E1609. Retroperitoneal Infections: From Anatomic Basis to Making the Diagnosis
  1. Muhammad Awiwi; The University of Texas Health Science Center
  2. Khaled Elsayes; The University of Texas MD Anderson Cancer Center
Retroperitoneal infections are frequently encountered in daily practice and infection types vary according to the involved organ and/or retroperitoneal compartment. Reteroperitoneal fasciae not only define anatomic spaces, but they can contain the spread of the disease. On the other hand, infectious processes contained within different retroperitoneal compartments have typical spread pathways. This educational exhibit reviews the anatomy of retroperitoneal compartments, potential infections involving each compartment, and typical routes for spread of pyogenic processes.

Educational Goals / Teaching Points
To review the anatomy of the retroperitoneum. To review the imaging appearances of several retroperitoeneal infections (e.g. pancreatic abcesses, duodonal perforation, duodenal diverticulitis, colon perforation into the retroperitoneum, different types of pyelonephritis, adrenal infections, puerperal septic thrombophlebitis, mycotic aortic aneurysm, retroperitoneal abscesses related to Pott’s disease or osteomyelitis/spondylodiscitis, and hematogenously disseminated infections such as hydatid/echinococcal cyst, tuberculosis, histoplasmosis, coccidiomycosis, cat scratch disease, and disseminated Mucor). To demonstrate potential pathways for spread of retroperitoneal pyogenic processes.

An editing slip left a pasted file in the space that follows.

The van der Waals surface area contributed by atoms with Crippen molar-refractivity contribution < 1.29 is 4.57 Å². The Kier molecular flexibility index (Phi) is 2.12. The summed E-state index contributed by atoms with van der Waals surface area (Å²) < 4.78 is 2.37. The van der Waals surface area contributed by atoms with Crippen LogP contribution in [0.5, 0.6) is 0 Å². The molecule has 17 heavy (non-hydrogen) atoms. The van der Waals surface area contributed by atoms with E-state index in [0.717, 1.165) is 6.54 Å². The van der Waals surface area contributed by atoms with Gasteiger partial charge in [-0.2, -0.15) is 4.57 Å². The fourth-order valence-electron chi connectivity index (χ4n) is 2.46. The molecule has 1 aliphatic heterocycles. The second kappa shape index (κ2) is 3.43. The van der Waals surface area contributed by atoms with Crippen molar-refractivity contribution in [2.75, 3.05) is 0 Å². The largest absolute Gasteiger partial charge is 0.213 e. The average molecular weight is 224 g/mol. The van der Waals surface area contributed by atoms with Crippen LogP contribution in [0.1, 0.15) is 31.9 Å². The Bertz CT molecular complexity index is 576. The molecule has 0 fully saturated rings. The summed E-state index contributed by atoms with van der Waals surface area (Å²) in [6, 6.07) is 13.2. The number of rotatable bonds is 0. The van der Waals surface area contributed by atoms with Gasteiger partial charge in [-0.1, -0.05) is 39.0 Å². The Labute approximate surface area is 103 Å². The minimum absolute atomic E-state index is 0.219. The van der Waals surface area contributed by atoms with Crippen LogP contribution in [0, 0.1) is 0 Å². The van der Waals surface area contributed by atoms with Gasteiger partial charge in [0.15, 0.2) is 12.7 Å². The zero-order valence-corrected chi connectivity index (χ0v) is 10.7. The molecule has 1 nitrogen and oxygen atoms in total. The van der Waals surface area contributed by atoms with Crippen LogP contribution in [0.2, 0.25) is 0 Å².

Key Anatomic/Physiologic Issues and Imaging Findings/Techniques
The exhibit first illustrates the normal anatomy of the retroperitoneum and its compartments with the help of several CT images and a few illustrations. Next, we will review imaging appearances of infectious processes involving retroperitoneal organs. Finally, we describe potential routs of pyogenic disease spread (e.g. spread through interfascial planes, the great escape, spread form the anterior pararenal space into the mesocolon and/or small bowel mesentery, spreading pathways from the retroperitoneum to the anterior abdominal wall, spreading pathways allowing upper abdominal infections to spread to the pelvis and lower extremities, pathways of spread of adjacent musculoskeletal infections into the the retroperitoneum).

Clear understanding of retroperitoneal anatomy allows the radiologist to formulate a list of differential diagnoses based on the involved anatomic compartment. In addition, knowledge of anatomic compartments allows the radiologist to understand and predict potential pathways of pyogenic disease spread.